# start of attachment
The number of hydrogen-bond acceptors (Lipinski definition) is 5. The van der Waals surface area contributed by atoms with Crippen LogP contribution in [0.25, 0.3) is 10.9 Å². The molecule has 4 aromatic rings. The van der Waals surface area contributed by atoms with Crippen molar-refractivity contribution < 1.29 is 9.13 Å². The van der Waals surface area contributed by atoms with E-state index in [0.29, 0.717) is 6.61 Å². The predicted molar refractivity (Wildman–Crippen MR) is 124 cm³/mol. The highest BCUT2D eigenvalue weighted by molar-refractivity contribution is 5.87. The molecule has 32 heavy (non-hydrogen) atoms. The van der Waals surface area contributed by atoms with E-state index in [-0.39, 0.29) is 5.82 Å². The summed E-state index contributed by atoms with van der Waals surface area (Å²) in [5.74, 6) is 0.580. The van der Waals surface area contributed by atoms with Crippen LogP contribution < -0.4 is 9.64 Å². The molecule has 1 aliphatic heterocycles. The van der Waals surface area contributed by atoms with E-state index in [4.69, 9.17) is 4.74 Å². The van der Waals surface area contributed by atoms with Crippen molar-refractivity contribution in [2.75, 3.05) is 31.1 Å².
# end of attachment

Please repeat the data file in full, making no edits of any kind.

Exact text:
The number of hydrogen-bond acceptors (Lipinski definition) is 5. The van der Waals surface area contributed by atoms with Crippen LogP contribution in [0.25, 0.3) is 10.9 Å². The molecule has 4 aromatic rings. The van der Waals surface area contributed by atoms with Crippen molar-refractivity contribution < 1.29 is 9.13 Å². The van der Waals surface area contributed by atoms with E-state index in [0.29, 0.717) is 6.61 Å². The predicted molar refractivity (Wildman–Crippen MR) is 124 cm³/mol. The highest BCUT2D eigenvalue weighted by molar-refractivity contribution is 5.87. The molecule has 32 heavy (non-hydrogen) atoms. The van der Waals surface area contributed by atoms with E-state index in [-0.39, 0.29) is 5.82 Å². The summed E-state index contributed by atoms with van der Waals surface area (Å²) in [5.74, 6) is 0.580. The van der Waals surface area contributed by atoms with Crippen LogP contribution < -0.4 is 9.64 Å². The molecule has 1 aliphatic heterocycles. The van der Waals surface area contributed by atoms with E-state index in [4.69, 9.17) is 4.74 Å². The van der Waals surface area contributed by atoms with Crippen molar-refractivity contribution in [2.75, 3.05) is 31.1 Å².